firmware update installed before shipping, but I hope I'm proven wrong. A firmware update could happen at some point, if Panasonic think they need to. The point is we don't know enough from the few camera native files that are around to make a considered evaluation of these "limitations". Most of these clips are from people who've only had the camera a few days and so some of these artifacts that are being seen could be due to a number of factors, including a weak codec. The fact remains that the few pro shooters who've shot with the camera, have shown that it will produce images far better than it has any right to.

I don't think it is a coincidence that Canon have just announced a manual control update for the 5dII, Canon have been listening and watching the competition I'm sure. Exciting times!

Exciting times indeed! This just seems overall like a prayer answered and, as a non-professional, I am very excited. I've been farting around with the DoF adapters with varying degrees of success and am looking forward to see the GH1 in "action" (properly reviewed).

I don't know where Panasonic is in terms of shipping the GH1, and you are probably correct that they won't include the update prior to shipping, but if the current shortfalls are serious enough to cast doubt on the GH1's capabilities or desirability, I have to wonder how willing Panasonic would be to fix things after the fact.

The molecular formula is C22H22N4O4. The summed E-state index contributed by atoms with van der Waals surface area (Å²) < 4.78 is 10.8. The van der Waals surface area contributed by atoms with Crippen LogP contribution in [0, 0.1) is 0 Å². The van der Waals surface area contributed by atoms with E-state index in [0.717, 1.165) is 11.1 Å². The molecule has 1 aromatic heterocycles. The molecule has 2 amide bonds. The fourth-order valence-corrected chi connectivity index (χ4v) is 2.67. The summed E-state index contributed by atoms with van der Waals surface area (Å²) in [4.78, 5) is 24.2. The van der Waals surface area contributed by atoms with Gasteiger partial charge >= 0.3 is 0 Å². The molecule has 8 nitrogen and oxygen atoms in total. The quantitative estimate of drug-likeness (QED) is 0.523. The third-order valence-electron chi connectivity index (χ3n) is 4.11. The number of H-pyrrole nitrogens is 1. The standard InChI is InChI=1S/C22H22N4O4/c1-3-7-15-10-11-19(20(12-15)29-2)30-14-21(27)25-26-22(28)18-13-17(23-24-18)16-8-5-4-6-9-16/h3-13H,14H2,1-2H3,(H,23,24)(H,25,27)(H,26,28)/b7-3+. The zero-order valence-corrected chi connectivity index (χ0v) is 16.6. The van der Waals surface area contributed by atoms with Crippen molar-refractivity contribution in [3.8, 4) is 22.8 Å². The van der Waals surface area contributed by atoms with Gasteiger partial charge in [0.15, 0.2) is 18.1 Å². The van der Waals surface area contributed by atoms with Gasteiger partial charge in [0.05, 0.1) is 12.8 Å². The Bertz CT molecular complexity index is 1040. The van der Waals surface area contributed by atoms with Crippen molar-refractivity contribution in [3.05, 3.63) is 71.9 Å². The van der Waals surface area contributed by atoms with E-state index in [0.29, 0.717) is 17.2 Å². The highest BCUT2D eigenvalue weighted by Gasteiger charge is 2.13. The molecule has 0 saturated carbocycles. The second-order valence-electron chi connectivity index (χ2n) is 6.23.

BTW, does anyone have any info on the Samsung NX?

Paul Nixon May 27th, 2009 09:45 AM

I've seen many here talk about AVCHD being superior to HDV. This bothered me because I could have sworn the reverse was true not too long ago. I came across the following:

Are AVCHD camcorders the next HD lie? | George Ou | ZDNet.com

What's missing?

Harrison Murchison May 27th, 2009 01:14 PM

Quote:

Originally Posted by Paul Nixon (Post 1149092)
I've seen many here talk about AVCHD being superior to HDV. This bothered me because I could have sworn the reverse was true not too long ago. I came across the following:

Are AVCHD camcorders the next HD lie? | George Ou | ZDNet.com

What's missing?

I think we all thought AVCHD would be superior but then at the consumer level we got tiny sensors and lower than the max AVCHD bitrates.

AVCHD was a few years too early. It's design is great for low storage/bandwidth solutions but today we have NAND technology that is faster and we should be using a codec that's easier to edit and one that captures more information.

Paul Nixon May 27th, 2009 02:25 PM

Quote:

Originally Posted by Harrison Murchison (Post 1149235)
I think we all thought AVCHD would be superior but then at the consumer level we got tiny sensors and lower than the max AVCHD bitrates.

Which, once again, begs the question - is the GH1 with AVCHD and low-bitrate better than my HC1 HDV for the same kinds of shots?

From what I've seen I have to say the answer is a resounding yes, yes, YES! Until, of course, I see the shots being complained about. Then I second guess my impulse and wonder what the end results are going to be like for the kinds of "movies" I shoot.